Roy Ashburn

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Roy Ashburn
California State Senate District 18
Former member
Term in office began
December 2002
Term in office ended
Political party Republican
Roy Ashburn (b. 1954) was a Republican member of the California State Senate. He represented California senate district 18, which spans parts of Kern County, Tulare County, Inyo County, and San Bernardino County.

Ashburn was first elected to the state senate in November 2002 and was re-elected in November 2006. His last four-year term ended in 2010 and he was not able to run again for the California Senate because of the state's term limits.

Ashburn was a primary sponsor of California Proposition 13, Seismic Retrofitting (June 2010), which was on the June 8, 2010 ballot in the state.

Prior to his election to the state senate, Ashburn was on the California State Assembly from 1996-2002. He was a Kern County supervisor from 1984-1996 and ran for the U.S. House of Representatives in 2004.



See also: California State Senate elections, 2010

Ashburn was ineligible to run for re-election in 2010 because of California's term limits.


In 2006 Ashburn was re-elected to the California State Senate, District 18. He finished with 147,767 votes and was followed by Fred Davis with 59,187 votes and Matthew Rick with 4,923 votes.[1] Ashburn raised $383,488 in campaign funds.

California State Senate, District 18
Candidates Votes
Green check mark transparent.png Roy Ashburn (R) 147,767
Fred Davis (D) 59,187
Matthew Rick (G) 4,923

Campaign donors


In 2006 Ashburn raised $383,488 in campaign donations. His top five donors are listed below.[2]

Donor Amount
AT&T $7,550
Kern Oil & Refining Co. $6,700
California Medical Association $6,250
California Correctional Peace Officers Association $5,600
California Association of Realtors $5,600

Legislative scorecard

Capitol Weekly, California's major weekly periodical covering the state legislature, publishes an annual legislative scorecard to pin down the political or ideological leanings of every member of the legislature based on how they voted on an assortment of bills in the most recent legislative session. The 2009 scores were based on votes on 19 bills, but did not include how legislators voted on the Proposition 1A (2009). On the scorecard, "100" is a perfect liberal score and "0" is a perfect conservative score. [3],[4]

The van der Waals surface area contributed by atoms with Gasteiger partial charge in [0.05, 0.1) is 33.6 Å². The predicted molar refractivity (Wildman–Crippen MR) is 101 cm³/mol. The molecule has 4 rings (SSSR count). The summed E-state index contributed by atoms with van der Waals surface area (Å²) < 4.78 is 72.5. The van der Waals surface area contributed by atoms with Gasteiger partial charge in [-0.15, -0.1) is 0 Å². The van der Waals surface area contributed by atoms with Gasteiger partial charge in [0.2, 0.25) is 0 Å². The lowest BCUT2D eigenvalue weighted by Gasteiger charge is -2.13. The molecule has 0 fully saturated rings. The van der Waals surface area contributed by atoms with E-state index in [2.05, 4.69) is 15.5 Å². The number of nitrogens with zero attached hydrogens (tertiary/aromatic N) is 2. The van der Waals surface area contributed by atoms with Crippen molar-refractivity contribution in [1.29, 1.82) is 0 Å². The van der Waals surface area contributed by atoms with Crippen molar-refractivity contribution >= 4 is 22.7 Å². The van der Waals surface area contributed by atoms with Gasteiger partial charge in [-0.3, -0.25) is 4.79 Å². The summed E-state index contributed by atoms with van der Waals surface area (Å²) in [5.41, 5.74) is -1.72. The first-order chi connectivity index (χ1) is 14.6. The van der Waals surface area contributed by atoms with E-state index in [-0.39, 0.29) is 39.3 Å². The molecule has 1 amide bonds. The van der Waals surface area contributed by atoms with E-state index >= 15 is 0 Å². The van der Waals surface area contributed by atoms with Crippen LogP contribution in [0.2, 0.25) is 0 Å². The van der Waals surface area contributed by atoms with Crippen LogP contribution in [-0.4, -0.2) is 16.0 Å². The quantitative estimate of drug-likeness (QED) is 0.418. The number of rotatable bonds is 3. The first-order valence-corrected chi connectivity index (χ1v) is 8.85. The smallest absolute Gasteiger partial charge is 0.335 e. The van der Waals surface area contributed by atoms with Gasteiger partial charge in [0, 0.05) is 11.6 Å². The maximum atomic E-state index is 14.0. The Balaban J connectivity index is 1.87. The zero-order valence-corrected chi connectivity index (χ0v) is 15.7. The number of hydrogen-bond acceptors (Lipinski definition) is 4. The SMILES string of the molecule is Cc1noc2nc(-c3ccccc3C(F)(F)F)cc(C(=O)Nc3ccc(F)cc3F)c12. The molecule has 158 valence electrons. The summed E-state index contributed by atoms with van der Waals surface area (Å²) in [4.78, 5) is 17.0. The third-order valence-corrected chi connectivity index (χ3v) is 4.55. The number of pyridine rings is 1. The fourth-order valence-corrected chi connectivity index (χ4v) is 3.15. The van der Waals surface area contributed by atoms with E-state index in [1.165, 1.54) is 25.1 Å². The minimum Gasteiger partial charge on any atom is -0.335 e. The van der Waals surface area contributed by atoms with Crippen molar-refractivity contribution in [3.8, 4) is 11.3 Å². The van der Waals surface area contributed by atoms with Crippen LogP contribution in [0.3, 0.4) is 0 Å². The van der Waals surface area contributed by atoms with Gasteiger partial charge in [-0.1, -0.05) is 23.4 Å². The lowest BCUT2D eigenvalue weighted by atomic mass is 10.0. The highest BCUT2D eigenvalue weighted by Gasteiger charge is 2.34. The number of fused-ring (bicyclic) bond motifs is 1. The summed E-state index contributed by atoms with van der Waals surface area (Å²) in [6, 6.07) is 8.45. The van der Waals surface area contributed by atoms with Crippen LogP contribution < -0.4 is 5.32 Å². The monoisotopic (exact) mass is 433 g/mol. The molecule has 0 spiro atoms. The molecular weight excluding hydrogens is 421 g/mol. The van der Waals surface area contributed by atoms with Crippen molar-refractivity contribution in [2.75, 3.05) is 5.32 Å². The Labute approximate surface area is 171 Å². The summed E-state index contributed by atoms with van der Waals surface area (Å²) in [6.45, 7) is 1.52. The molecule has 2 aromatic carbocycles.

On the 2009 Capitol Weekly legislative scorecard, Ashburn ranked as a 17. [5]


Ashburn was a member of:

He was a vice-chair of:

"Sacramento Six"

Senator Ashburn on the California budget
Senator Ashburn, along with five other Republicans in the California State Legislature voted for Governor Arnold Schwarzenegger's solution to the state's $41 billion dollar funding gap. The six Republicans became known as the Sacramento Six. [8]

A recall effort targeting Ashburn for his tax hike votes in early 2009 was formed in March 2009 but later abandoned.[9]

Arrested on suspicion of DUI

Ashburn was pulled over in downtown Sacramento around 2:10 AM the morning of March 3, 2010 for driving erratically. He was arrested on suspicion of DUI after being given a sobriety test. Ashburn was taken to Sacramento County jail, given a blood-alcohol test, booked and released.

In a statement Ashburn said, "I am deeply sorry for my actions and offer no excuse for my poor judgment. I accept complete responsibility for my conduct and am prepared to accept the consequences for what I did."[10]

Admits to being gay

The days following saw a media frenzy revolving around a report that Ashburn had been at a gay nightclub on the night of his arrest. During a radio interview on the morning of March 8, Ashburn ended the speculation, stating, "I'm gay. Those are the words that have been so difficult for me for so long."[11] Ashburn, who has a history of voting against gay rights issues, explained that his votes were based on the feelings of the majority of his constituents.


On April 14, Ashburn pled no contest to 2 counts of driving while intoxicated. He was sentenced to 2 days in jail and 3 years probation. Additionally his drivers license was suspended, he has to attend a class for DUI offenders, and pay fines and fees of nearly $2,000.[12]

18th district profile

California Senate District 18 contains all of Inyo County and major parts of Kern County, San Bernardino County and Tulare County.[13]

See also

External links

Suggest a link


Political offices
Preceded by
California State Senate District 18
Succeeded by
Jean Fuller